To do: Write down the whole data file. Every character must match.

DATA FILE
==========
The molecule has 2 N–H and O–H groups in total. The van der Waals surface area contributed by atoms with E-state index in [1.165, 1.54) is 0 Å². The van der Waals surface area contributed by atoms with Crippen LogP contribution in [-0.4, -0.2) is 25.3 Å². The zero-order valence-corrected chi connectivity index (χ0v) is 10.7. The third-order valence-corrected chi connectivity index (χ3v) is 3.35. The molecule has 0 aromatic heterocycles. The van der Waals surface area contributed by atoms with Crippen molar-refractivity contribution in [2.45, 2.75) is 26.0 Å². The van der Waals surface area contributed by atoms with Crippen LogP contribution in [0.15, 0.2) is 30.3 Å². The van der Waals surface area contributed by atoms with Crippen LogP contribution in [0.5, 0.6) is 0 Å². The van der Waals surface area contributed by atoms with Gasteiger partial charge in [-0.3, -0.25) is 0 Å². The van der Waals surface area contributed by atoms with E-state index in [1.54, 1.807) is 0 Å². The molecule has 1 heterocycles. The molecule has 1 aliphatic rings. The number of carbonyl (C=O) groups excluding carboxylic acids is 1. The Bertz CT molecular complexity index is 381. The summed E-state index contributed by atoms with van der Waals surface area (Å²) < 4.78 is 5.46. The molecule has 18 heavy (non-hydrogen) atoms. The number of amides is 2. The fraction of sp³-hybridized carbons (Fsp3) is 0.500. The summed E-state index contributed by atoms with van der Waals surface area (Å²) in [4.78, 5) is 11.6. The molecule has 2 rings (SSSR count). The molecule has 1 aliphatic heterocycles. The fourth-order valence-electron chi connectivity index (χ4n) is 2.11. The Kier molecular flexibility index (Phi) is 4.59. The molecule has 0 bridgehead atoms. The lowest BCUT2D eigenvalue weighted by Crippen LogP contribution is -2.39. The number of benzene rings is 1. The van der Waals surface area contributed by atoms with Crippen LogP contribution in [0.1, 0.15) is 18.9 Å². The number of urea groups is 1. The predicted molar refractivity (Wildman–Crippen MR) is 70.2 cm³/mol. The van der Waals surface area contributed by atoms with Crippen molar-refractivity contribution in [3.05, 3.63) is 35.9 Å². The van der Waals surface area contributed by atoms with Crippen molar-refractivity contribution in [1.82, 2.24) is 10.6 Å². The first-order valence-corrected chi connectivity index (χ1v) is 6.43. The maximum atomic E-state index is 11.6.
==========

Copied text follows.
The molecule has 2 N–H and O–H groups in total. The van der Waals surface area contributed by atoms with E-state index in [1.165, 1.54) is 0 Å². The van der Waals surface area contributed by atoms with Crippen LogP contribution in [-0.4, -0.2) is 25.3 Å². The zero-order valence-corrected chi connectivity index (χ0v) is 10.7. The third-order valence-corrected chi connectivity index (χ3v) is 3.35. The molecule has 0 aromatic heterocycles. The van der Waals surface area contributed by atoms with Crippen molar-refractivity contribution in [2.45, 2.75) is 26.0 Å². The van der Waals surface area contributed by atoms with Crippen LogP contribution in [0.15, 0.2) is 30.3 Å². The van der Waals surface area contributed by atoms with Crippen LogP contribution in [0.5, 0.6) is 0 Å². The van der Waals surface area contributed by atoms with Gasteiger partial charge in [-0.3, -0.25) is 0 Å². The van der Waals surface area contributed by atoms with E-state index in [1.54, 1.807) is 0 Å². The molecule has 1 heterocycles. The molecule has 1 aliphatic rings. The number of carbonyl (C=O) groups excluding carboxylic acids is 1. The Bertz CT molecular complexity index is 381. The summed E-state index contributed by atoms with van der Waals surface area (Å²) < 4.78 is 5.46. The molecule has 18 heavy (non-hydrogen) atoms. The number of amides is 2. The fraction of sp³-hybridized carbons (Fsp3) is 0.500. The summed E-state index contributed by atoms with van der Waals surface area (Å²) in [4.78, 5) is 11.6. The molecule has 2 rings (SSSR count). The molecule has 1 aliphatic heterocycles. The fourth-order valence-electron chi connectivity index (χ4n) is 2.11. The Kier molecular flexibility index (Phi) is 4.59. The molecule has 0 bridgehead atoms. The lowest BCUT2D eigenvalue weighted by Crippen LogP contribution is -2.39. The number of benzene rings is 1. The van der Waals surface area contributed by atoms with Crippen LogP contribution in [0.1, 0.15) is 18.9 Å². The number of urea groups is 1. The predicted molar refractivity (Wildman–Crippen MR) is 70.2 cm³/mol. The van der Waals surface area contributed by atoms with Crippen molar-refractivity contribution in [3.05, 3.63) is 35.9 Å². The van der Waals surface area contributed by atoms with Crippen molar-refractivity contribution in [1.82, 2.24) is 10.6 Å². The first-order valence-corrected chi connectivity index (χ1v) is 6.43. The maximum atomic E-state index is 11.6.